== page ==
Robert Delong – Weirdly Great and Greatly Weird.

Robert DeLong may not be the hardest working musician ever, but he is definitely one of the hardest working musicians when actually on stage. While I would certainly classify him as an electronic artist, his range goes far beyond what many people think of when they think of EDM (i.e. “pressing buttons”).

DeLong’s sound is diverse, ranging from house to indie to moombahton to rock. But even more diverse than his sound is his stage setup. Like many others, his laptop provides a backing track. Unlike many others, he has multiple drum kits, as well as several drum pads. He has video game controllers rigged to produce sound when he plays them; he sings, including looping his own voice during the show; he plays guitar; he plays keyboards; he probably uses instruments that I don’t even have a vocabulary for. He is never static, bouncing from equipment to equipment, probably accruing more steps during a 60 minute performance than I do in a full day of FitBit tracking. He is a jack of all trades and master of all of them, too.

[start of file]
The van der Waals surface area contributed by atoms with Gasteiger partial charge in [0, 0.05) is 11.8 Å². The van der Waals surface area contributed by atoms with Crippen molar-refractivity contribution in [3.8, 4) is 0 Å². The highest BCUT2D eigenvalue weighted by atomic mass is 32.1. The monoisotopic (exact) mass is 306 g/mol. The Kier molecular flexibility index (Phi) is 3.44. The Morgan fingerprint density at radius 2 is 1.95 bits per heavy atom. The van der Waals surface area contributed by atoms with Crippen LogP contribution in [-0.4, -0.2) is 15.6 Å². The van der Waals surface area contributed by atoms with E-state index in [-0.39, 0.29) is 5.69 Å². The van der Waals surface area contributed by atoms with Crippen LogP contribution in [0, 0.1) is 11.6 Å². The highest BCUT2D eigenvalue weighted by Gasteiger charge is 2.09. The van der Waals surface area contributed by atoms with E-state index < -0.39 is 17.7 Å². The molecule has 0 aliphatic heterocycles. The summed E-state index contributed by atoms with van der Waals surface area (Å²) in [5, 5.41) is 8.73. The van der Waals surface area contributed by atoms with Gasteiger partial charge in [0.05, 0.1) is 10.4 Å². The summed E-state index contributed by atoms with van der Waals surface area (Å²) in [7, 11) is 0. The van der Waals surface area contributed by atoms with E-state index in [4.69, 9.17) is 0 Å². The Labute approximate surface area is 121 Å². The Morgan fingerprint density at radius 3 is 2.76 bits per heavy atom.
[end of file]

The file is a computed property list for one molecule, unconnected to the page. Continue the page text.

Curious as to how this all works? Check out the video below, where he goes back and forth between vocals, drums, keys, and a Wiimote.

Did you notice the face paint in that video? (How could you not?) That, too, is a staple of Robert Delong shows. His face always has a cool, geometric, blacklight-sensitive design on it, and if you want to join in on the fun, yours will too.

When I saw DeLong in 2015, a woman approached me during the show and asked me a question, and I had no idea what she was saying so I just shook my head. It wasn’t until later on that I realized that she was asking me if I wanted my face painted. I tried to find her again, but no luck. I looked around at my fellow concert-goers, jealous. When I went to see Robert DeLong at the South Street Seaport (for free!) last week, I was determined not to make the same mistake again.


This show was so fun and buoyant and I am endlessly impressed by the range of his talents and by the community feel of his small but mighty fans. Check out his most famous track, “Global Concepts,” below, or get all your Robert DeLong goodness over at And next time he comes through NYC, come get funky with me!